Memorial Hermann Sugar Land Hospital to open patient tower

By Joe Southern

(Photo by Joe Southern) Greg Haralson, senior vice president and chief executive officer for Memorial Hermann Sugar Land Hospital, stands at the doorway of an in-patient room in the new six-floor patient tower at the hospital.

(Photo by Joe Southern)
Greg Haralson, senior vice president and chief executive officer for Memorial Hermann Sugar Land Hospital, stands at the doorway of an in-patient room in the new six-floor patient tower at the hospital.

Memorial Hermann Sugar Land Hospital is opening its new six-story patient tower next Wednesday.

The tower is the centerpiece of a $93 million expansion to the campus.

“The tower is complete and will open on Sept. 7 with our first patient,” said Greg Haralson, senior vice president and chief executive officer.

The addition of the 155,000-square-foot tower on the east side of the campus located at Hwy. 59 and the Grand Parkway significantly increases the number of patients the hospital can care for in addition to providing new and expanded services. The expansion adds 60 new beds bringing the hospital’s total to 147 with the potential of adding more later. Included in that is an increase in the number of intensive care unit (ICU) beds from eight to 14 and the addition of 16 intermediate care beds.

“The intermediate care unit is not a unit we’ve had on this campus in the past,” Haralson said.

He explained that the intermediate care unit provides a level of service between the ICU and a regular hospital bed.

“It’s a higher level of care before you step down to general medicine care,” he said.

Not only is it expensive for both the patient and the hospital for the patient to stay in an ICU room, it also takes up valuable space from other patients who may need the higher level of care offered in the ICU. With the ICU and intermediate care unit on the same floor, the intermediate rooms can be quickly converted to ICU should the need arise.

Other improvements at the hospital include the addition of a new 3T MRI machine, a pediatric MRI unit, a new endoscopic area and more maternity beds.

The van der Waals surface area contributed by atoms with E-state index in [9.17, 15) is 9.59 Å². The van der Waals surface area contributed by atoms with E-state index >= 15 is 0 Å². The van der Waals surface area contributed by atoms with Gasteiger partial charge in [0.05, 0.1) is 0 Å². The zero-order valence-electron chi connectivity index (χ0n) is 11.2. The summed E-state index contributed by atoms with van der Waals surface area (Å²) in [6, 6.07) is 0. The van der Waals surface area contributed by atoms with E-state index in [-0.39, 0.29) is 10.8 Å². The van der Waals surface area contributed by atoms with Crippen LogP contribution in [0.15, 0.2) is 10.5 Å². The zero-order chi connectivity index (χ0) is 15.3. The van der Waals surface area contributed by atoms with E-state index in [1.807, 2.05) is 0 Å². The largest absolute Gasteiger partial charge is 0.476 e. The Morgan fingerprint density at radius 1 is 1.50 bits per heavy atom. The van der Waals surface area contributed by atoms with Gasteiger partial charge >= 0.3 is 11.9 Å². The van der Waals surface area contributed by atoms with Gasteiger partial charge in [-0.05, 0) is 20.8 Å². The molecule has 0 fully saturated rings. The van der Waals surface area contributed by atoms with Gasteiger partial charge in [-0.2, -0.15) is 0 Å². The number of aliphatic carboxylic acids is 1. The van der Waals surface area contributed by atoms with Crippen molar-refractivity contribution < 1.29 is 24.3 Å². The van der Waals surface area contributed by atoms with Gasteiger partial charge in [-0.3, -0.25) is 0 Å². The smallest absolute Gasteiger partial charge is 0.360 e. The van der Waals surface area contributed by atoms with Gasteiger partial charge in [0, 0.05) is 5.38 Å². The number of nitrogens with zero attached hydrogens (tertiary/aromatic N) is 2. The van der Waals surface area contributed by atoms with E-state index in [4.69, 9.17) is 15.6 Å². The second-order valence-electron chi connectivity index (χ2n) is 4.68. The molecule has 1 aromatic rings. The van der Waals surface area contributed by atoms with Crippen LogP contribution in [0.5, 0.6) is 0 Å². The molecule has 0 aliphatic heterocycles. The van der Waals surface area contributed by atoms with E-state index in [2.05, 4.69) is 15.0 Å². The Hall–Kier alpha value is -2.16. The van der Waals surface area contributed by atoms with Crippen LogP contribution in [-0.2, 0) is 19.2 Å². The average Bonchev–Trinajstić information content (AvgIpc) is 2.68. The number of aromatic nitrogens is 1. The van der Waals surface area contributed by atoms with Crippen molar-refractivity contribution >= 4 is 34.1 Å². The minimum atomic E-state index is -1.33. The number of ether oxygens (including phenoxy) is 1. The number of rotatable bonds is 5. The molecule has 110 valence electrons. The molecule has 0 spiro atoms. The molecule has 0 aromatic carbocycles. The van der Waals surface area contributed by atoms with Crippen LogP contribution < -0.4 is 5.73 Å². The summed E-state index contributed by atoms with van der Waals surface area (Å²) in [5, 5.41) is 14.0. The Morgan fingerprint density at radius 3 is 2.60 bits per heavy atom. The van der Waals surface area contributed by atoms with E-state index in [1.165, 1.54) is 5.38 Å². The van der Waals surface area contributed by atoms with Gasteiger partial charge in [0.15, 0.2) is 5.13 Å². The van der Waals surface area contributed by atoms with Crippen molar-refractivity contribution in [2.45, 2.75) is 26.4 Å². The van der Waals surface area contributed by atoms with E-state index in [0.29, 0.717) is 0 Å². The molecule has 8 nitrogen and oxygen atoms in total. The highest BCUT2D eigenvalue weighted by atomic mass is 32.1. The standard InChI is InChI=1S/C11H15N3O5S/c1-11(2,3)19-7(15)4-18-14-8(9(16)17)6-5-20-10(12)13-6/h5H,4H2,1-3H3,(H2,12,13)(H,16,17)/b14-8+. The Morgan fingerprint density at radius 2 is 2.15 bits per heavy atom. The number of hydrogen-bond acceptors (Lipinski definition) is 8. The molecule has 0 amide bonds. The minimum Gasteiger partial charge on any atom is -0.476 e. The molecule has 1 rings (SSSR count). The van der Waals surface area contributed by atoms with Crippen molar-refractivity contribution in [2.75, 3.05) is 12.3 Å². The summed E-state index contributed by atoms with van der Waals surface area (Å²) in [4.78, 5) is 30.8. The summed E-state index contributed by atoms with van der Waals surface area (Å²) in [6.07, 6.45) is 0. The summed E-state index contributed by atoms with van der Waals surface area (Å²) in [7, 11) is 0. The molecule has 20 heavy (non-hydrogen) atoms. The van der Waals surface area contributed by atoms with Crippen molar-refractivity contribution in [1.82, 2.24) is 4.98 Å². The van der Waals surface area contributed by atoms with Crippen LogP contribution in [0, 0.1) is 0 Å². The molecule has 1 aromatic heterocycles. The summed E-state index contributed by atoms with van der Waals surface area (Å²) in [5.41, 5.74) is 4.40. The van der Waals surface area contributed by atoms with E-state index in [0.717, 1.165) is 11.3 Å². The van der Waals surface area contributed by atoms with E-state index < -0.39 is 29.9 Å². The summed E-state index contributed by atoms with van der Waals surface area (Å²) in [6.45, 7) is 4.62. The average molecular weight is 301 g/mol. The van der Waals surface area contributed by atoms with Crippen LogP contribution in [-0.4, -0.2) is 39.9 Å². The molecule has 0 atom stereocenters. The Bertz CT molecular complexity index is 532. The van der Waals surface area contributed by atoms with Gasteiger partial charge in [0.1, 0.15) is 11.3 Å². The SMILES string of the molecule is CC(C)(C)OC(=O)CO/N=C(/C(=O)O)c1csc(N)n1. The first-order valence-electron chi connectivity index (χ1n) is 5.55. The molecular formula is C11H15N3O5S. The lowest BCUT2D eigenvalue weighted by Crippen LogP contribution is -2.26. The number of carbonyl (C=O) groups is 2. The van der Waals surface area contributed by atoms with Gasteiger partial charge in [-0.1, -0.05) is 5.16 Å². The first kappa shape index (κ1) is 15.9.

“We’ve expanded our women’s imaging center,” Haralson said.

There is an expanded nursery and neonatal intensive-care unit. Shelled space has been built for future expansion of four operating rooms. The tower itself is designed for the addition of four more floors on top.

“We’ve built the patient tower to meet the needs of our community today and in the future,” Haralson said. “We have the foundation and infrastructure in place to add four additional floors to the patient tower when necessary. We want to continue to be the healthcare provider of choice for Sugar Land and Fort Bend County and it’s our goal to innovate in a way that meets the unexpressed wishes and needs of our community.”

The top floor of the new tower is not inhabited and is used for building mechanics. The fifth floor is currently shelled space but can be used to add 30 in-patient rooms.

The fourth floor houses 30 regular in-patient rooms. The third floor will have the Intensive Care Unit and Intermediate Care Unit.

Endoscopy, cardiopulmonary and respiratory units and the pharmacy are on the second floor.

“We have room for a future digestive disease center,” he said.

The main floor, which opened to the public in May, has expanded conference room spaces, a café and a pre-admission testing department.

The addition and relocation of services opens room in the existing buildings for expansion.

“We’re expanding our beds for post-partum patients so our moms after delivery have more room,” Haralson said.

Not only is there more room for mothers to recover, there is also more space to meet the emergency needs of babies.

“We have an expanded neonatal ICU, going from four to 10 beds,” he said.

Haralson said many of the additions and upgrades are directed at taking care of children.

“We’re dedicated to taking care of the children in this market … We want to keep these kids and take care of them right here,” he said.

The additional space and services also means the need for more personnel.

“We’ve hired 170 new team members – we call them family members here. It’s family caring for family,” Haralson said.

In April the Memorial Herman IRONMAN Sports Medicine Institute opened on the campus. Phase I of the expansion and renovation of the campus was completed in December and included completion of Medical Plaza 2 and the installation of an Advanced Computed Tomography (CT) scanner and a new Magnetic Resonance Imaging (MRI) machine that will allow pediatric patients to receive an MRI on the campus for the first time.

“We continue to expand beyond what we offer on campus. This past year we’ve brought safe, convenient, high quality healthcare closer to home through the opening of our Memorial Hermann Convenient Care Center in Sienna Plantation and Memorial Hermann Urgent Care in Telfair,” he said.

The hospital opened 10 years ago. Haralson said it was strategically placed at the intersection of Highway 59 and the Grand Parkway for easy access and also with future growth of the community in mind.

“This hospital was built here for a reason 10 years ago,” Haralson said.

The campus was designed to be added onto and even the additions reflect the ability for expansion. Between the expansion of the campus and the addition of the clinics, Haralson said Memorial Hermann is making a sizeable commitment to the community.

“We’ve invested over $100 million throughout the Fort Bend County area,” he said.

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